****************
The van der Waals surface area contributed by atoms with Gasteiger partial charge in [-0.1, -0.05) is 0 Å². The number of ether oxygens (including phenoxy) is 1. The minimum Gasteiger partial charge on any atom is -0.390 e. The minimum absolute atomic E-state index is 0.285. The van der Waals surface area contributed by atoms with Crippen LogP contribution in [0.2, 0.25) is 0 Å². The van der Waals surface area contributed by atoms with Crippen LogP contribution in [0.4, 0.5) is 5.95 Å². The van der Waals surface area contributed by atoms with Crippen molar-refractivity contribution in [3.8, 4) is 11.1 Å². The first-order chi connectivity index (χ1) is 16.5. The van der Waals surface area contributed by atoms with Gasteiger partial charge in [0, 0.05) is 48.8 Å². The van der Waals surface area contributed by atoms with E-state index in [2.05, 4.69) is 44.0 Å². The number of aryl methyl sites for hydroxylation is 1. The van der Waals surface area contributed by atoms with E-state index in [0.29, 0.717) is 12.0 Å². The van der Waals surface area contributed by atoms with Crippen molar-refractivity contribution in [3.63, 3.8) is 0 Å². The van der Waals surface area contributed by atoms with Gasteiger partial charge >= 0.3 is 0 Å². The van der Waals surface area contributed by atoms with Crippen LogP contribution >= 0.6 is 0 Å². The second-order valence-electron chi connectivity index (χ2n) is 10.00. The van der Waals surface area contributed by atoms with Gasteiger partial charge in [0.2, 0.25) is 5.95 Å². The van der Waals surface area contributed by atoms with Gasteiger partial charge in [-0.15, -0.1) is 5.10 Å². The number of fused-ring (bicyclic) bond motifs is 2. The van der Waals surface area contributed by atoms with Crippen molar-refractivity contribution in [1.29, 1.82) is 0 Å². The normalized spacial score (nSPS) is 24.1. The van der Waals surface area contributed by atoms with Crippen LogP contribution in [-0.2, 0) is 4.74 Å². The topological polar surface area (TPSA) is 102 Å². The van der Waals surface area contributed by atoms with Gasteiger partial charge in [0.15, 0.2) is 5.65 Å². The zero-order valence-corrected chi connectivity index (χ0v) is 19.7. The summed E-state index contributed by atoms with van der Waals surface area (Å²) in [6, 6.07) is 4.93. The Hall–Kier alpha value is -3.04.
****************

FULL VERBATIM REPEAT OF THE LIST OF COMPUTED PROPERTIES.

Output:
The van der Waals surface area contributed by atoms with Gasteiger partial charge in [-0.1, -0.05) is 0 Å². The number of ether oxygens (including phenoxy) is 1. The minimum Gasteiger partial charge on any atom is -0.390 e. The minimum absolute atomic E-state index is 0.285. The van der Waals surface area contributed by atoms with Crippen LogP contribution in [0.2, 0.25) is 0 Å². The van der Waals surface area contributed by atoms with Crippen LogP contribution in [0.4, 0.5) is 5.95 Å². The van der Waals surface area contributed by atoms with Crippen molar-refractivity contribution in [3.8, 4) is 11.1 Å². The first-order chi connectivity index (χ1) is 16.5. The van der Waals surface area contributed by atoms with Gasteiger partial charge in [0, 0.05) is 48.8 Å². The van der Waals surface area contributed by atoms with E-state index in [2.05, 4.69) is 44.0 Å². The number of aryl methyl sites for hydroxylation is 1. The van der Waals surface area contributed by atoms with E-state index in [0.29, 0.717) is 12.0 Å². The van der Waals surface area contributed by atoms with Crippen molar-refractivity contribution in [3.63, 3.8) is 0 Å². The van der Waals surface area contributed by atoms with Gasteiger partial charge >= 0.3 is 0 Å². The van der Waals surface area contributed by atoms with Crippen LogP contribution >= 0.6 is 0 Å². The second-order valence-electron chi connectivity index (χ2n) is 10.00. The van der Waals surface area contributed by atoms with Gasteiger partial charge in [0.2, 0.25) is 5.95 Å². The van der Waals surface area contributed by atoms with Gasteiger partial charge in [-0.15, -0.1) is 5.10 Å². The number of fused-ring (bicyclic) bond motifs is 2. The van der Waals surface area contributed by atoms with Crippen molar-refractivity contribution in [1.29, 1.82) is 0 Å². The normalized spacial score (nSPS) is 24.1. The van der Waals surface area contributed by atoms with Crippen LogP contribution in [-0.2, 0) is 4.74 Å². The topological polar surface area (TPSA) is 102 Å². The van der Waals surface area contributed by atoms with Gasteiger partial charge in [0.15, 0.2) is 5.65 Å². The zero-order valence-corrected chi connectivity index (χ0v) is 19.7. The summed E-state index contributed by atoms with van der Waals surface area (Å²) in [6, 6.07) is 4.93. The Hall–Kier alpha value is -3.04.